• implore •
im-plor • Hear it!
Part of Speech: Verb
Meaning: To fervently beg, to desperately request, to beseech, supplicate in all earnestness.
Notes: This word implies a stronger action than do request and ask. It is approximately the equivalent of beg, except without the connotation of poverty, implied by beg.. It is a close synonym to beseech. If you need a personal noun, you won't be the first person to say implorer. Otherwise the present participle, imploring, is used as an adjective and action noun.
In Play: Implore is a polite way to say "beg": "After the first week in November, politicians stop imploring their supporters to send (more) money." It implies sincerity and even desperation: "The man convicted of killing his parents implored the judge for mercy in sentencing because he was an orphan."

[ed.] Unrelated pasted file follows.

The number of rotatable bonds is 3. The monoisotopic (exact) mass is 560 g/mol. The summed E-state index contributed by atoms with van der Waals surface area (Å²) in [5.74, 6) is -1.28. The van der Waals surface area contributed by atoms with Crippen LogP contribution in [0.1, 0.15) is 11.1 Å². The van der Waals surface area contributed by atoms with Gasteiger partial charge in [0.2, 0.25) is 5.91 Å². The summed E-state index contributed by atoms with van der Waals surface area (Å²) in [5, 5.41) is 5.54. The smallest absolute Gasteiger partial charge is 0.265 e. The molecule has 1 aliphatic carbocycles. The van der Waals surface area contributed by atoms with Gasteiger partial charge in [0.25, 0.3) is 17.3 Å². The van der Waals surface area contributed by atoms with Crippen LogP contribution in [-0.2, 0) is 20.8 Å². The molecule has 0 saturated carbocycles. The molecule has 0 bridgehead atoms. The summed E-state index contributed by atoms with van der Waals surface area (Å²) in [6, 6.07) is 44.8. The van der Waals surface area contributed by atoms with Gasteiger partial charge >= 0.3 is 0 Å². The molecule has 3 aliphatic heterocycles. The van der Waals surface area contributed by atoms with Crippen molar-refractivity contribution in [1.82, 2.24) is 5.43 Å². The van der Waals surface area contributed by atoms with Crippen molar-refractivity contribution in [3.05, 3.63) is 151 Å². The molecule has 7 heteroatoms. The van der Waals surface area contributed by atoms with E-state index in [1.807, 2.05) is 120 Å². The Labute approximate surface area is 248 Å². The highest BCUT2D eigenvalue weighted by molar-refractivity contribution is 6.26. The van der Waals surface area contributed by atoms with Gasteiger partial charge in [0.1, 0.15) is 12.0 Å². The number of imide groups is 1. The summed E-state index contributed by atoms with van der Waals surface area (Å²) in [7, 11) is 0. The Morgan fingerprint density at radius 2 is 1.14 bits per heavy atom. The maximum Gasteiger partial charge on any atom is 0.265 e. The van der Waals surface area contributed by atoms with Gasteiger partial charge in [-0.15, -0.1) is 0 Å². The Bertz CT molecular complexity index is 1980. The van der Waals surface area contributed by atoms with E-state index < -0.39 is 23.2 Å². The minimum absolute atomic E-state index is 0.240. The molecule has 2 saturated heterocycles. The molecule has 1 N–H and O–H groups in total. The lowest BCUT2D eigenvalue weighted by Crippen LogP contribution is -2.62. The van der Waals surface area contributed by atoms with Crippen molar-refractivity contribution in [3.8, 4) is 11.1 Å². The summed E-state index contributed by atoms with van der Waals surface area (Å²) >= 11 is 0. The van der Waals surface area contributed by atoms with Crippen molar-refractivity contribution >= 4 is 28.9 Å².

Word History: Here is another rip-off from Latin, this time implorare "to beseech, beg earnestly", originally "to plead tearfully", consisting of in- "in, on + plorare "to weep, cry". In, of course, comes from PIE root en "in". We find it all across the Indo-European languages: Ancient Greek en "in", Sanskrit ni- "in", Armenian i(n) "in", German, Dutch, and English in. The Russian result is v "in", but from Proto-Slavic v"n. The N was separated from this word and shows up only before words beginning with vowels: v nego "in him/it" and v nee "in her/it". Ego means "him/it" and ee means "her/it". The origin of plor- is unknown.
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